Christine Agethen

A Hierarchical Control Architecture for ω-Languages

Medizin, Naturwissenschaften, Technik


A Hierarchical Control Architecture for ω-Languages

In the Supervisory Control Theory according to P.J. Ramadge und W.M. Wonham, the behaviour of a dynamical system is described by sequences of discrete events. Typical applications are production and transportation systems that are operated by programmable logic controllers. A challenge in this area is the controller design for systems consisting of a large number of components and requiring the coordination of various synchronous processes. The size of a model that describes their synchronous behaviour grows exponentially in the number of components. Hence, monolithic supervisor design using the Supervisory Control Theory in the context of large-scale systems requires a prohibitive amount of computational effort. In order to avoid large monolithic models, several hierarchical and modular procedures have been presented that structure the monolithic control problem vertically and horizontally into manageable synthesis sub-tasks. However, existing approaches are limited to modelling behaviours on a finite-time horizon, using *-languages. Whereas synthesis procedures of the monolithic controller design also include the controller design for behaviours that evolve on an infinite-time axis, so called ω-languages, offering thereby a more general field of application.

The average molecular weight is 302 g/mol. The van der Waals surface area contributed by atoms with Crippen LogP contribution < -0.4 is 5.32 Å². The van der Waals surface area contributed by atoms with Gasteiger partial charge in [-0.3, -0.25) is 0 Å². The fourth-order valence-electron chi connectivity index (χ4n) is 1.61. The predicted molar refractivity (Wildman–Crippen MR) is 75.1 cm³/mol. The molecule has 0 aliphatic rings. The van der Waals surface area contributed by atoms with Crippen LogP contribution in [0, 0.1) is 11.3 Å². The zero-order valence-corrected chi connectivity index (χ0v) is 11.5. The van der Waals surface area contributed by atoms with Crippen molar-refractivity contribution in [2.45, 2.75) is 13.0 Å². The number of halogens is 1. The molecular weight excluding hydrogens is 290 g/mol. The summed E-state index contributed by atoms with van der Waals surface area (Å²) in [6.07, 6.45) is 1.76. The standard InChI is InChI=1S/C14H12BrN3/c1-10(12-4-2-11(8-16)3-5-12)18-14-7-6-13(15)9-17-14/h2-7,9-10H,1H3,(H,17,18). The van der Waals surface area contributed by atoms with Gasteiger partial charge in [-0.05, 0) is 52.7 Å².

In this thesis, a hierarchical and modular control approach for ω-languages is developed that is based on the use of abstractions. Therefore, known methods regarding the monolithic controller design for ω-languages are adopted to the hierarchical and modular control context. In addition, dynamical systems are modelled as input/output systems, following the Behavioural Systems Theory of J.C. Willems. For a practical perspective, algorithms to solve the presented hierarchical control problem on the basis of finite-state automata are elaborated and an example from the area of transportation systems is discussed. It demonstrates that the presented approach enables efficient controller design for large-scale systems modelled by ω-languages and reduces the respective computational effort.